The laminar flow fountain can be programmed for continuous operation (creating an arch that “frames” the street) or intermittent operation (creating the sense of a jumping “fish”). By using programmable LED lighting for nighttime use, the fun and effects can be further explored and enjoyed. The final design might be one or several fountain streams, but the idea is to create “arches over Queen Street” so that this sense of connection, of  “leap”, and of celebration, is the focal point of an enhanced place for pedestrians and road users.

Placemaking Challenge Proposal-Thank you Water-05

We hope that this project and design can change perceptions and relations among pedestrians, cyclists and drivers, and create a sense of place for this important intersection of cultures, people, and history.

As the project and design move forward, we wish to engage everyone:

John MacDonald Architect (Business)

Queen’s Green Community Garden (Community group)

REEP (Business / Environmental group)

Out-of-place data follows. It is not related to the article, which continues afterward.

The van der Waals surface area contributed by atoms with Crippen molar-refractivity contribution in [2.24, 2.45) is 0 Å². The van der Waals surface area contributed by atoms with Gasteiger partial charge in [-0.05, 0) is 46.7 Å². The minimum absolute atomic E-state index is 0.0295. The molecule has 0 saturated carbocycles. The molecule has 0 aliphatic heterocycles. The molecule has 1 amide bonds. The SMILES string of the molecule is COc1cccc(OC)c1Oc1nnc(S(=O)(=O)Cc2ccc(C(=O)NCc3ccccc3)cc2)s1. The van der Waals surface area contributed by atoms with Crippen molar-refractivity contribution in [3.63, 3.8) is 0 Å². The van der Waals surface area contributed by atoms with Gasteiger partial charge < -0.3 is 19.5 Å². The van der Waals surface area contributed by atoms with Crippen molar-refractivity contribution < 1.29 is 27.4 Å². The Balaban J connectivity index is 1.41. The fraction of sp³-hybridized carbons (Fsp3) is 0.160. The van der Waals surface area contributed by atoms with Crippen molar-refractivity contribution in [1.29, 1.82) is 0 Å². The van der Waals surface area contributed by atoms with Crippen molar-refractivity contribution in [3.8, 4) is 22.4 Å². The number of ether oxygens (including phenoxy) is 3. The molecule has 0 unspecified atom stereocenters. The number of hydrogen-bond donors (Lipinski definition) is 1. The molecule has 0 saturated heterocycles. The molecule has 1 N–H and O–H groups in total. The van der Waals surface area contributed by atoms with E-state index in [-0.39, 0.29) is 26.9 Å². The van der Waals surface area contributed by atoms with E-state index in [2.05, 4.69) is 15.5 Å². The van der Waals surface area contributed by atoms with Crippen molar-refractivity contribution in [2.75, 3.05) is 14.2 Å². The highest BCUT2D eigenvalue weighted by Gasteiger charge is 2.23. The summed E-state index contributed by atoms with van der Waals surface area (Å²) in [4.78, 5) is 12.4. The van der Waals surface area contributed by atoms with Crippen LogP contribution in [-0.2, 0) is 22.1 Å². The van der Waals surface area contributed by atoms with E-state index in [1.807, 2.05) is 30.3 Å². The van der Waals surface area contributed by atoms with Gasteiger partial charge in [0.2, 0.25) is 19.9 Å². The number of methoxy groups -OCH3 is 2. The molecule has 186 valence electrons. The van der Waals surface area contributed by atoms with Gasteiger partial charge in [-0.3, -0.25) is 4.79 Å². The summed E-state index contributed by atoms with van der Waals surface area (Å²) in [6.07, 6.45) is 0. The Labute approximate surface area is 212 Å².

The Schneider Creek Neighbourhood Working Group (Neighbourhood group)

The Victoria Park Neighbourhood Association (Neighbourhood group)

Local businesses at Mitchell and Queen Street (Business owners)

Polocorp (Business at 379 Queen St. S. and developers of Barra Castle)

You!!!

Tell us what you think, should Kitchener implement the idea of having a water fountain over Queen Street South?

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Things We Like – Material Combinations

The theme for this week’s “Things We Like” was Material Combinations, chosen by Margaret. The group brought in a wide range of ideas and inspirations. Some showed a unique twist on standard exterior/interior building combinations, some used combinations to add contrast to structures or objects, and some concepts were out-of-the-box innovations for the construction industry.

Margaret entry